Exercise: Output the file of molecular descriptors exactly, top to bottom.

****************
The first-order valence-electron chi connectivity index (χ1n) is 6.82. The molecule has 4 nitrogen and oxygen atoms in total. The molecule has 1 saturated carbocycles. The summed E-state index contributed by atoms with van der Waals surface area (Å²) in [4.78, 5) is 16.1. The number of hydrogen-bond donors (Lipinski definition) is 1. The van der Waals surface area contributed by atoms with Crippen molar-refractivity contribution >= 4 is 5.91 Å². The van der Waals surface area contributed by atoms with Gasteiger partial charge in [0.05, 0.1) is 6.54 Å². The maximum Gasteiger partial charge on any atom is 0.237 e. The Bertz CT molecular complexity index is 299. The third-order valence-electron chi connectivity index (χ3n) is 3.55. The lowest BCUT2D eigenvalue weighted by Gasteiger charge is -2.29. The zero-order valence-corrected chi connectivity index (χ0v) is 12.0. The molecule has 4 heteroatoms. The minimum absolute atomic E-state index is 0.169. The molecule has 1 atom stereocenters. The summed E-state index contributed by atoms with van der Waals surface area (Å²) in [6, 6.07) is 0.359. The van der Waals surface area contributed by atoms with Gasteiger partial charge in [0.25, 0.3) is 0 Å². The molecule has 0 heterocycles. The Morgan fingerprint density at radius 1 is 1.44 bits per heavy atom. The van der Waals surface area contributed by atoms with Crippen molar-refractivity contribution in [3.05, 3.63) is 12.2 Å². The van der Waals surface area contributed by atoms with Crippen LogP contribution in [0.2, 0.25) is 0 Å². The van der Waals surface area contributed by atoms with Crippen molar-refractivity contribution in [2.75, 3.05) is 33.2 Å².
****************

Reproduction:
The first-order valence-electron chi connectivity index (χ1n) is 6.82. The molecule has 4 nitrogen and oxygen atoms in total. The molecule has 1 saturated carbocycles. The summed E-state index contributed by atoms with van der Waals surface area (Å²) in [4.78, 5) is 16.1. The number of hydrogen-bond donors (Lipinski definition) is 1. The van der Waals surface area contributed by atoms with Crippen molar-refractivity contribution >= 4 is 5.91 Å². The van der Waals surface area contributed by atoms with Gasteiger partial charge in [0.05, 0.1) is 6.54 Å². The maximum Gasteiger partial charge on any atom is 0.237 e. The Bertz CT molecular complexity index is 299. The third-order valence-electron chi connectivity index (χ3n) is 3.55. The lowest BCUT2D eigenvalue weighted by Gasteiger charge is -2.29. The zero-order valence-corrected chi connectivity index (χ0v) is 12.0. The molecule has 4 heteroatoms. The minimum absolute atomic E-state index is 0.169. The molecule has 1 atom stereocenters. The summed E-state index contributed by atoms with van der Waals surface area (Å²) in [6, 6.07) is 0.359. The van der Waals surface area contributed by atoms with Gasteiger partial charge in [0.25, 0.3) is 0 Å². The molecule has 0 heterocycles. The Morgan fingerprint density at radius 1 is 1.44 bits per heavy atom. The van der Waals surface area contributed by atoms with Crippen molar-refractivity contribution in [3.05, 3.63) is 12.2 Å². The van der Waals surface area contributed by atoms with Crippen LogP contribution in [0.2, 0.25) is 0 Å². The van der Waals surface area contributed by atoms with Crippen molar-refractivity contribution in [2.75, 3.05) is 33.2 Å².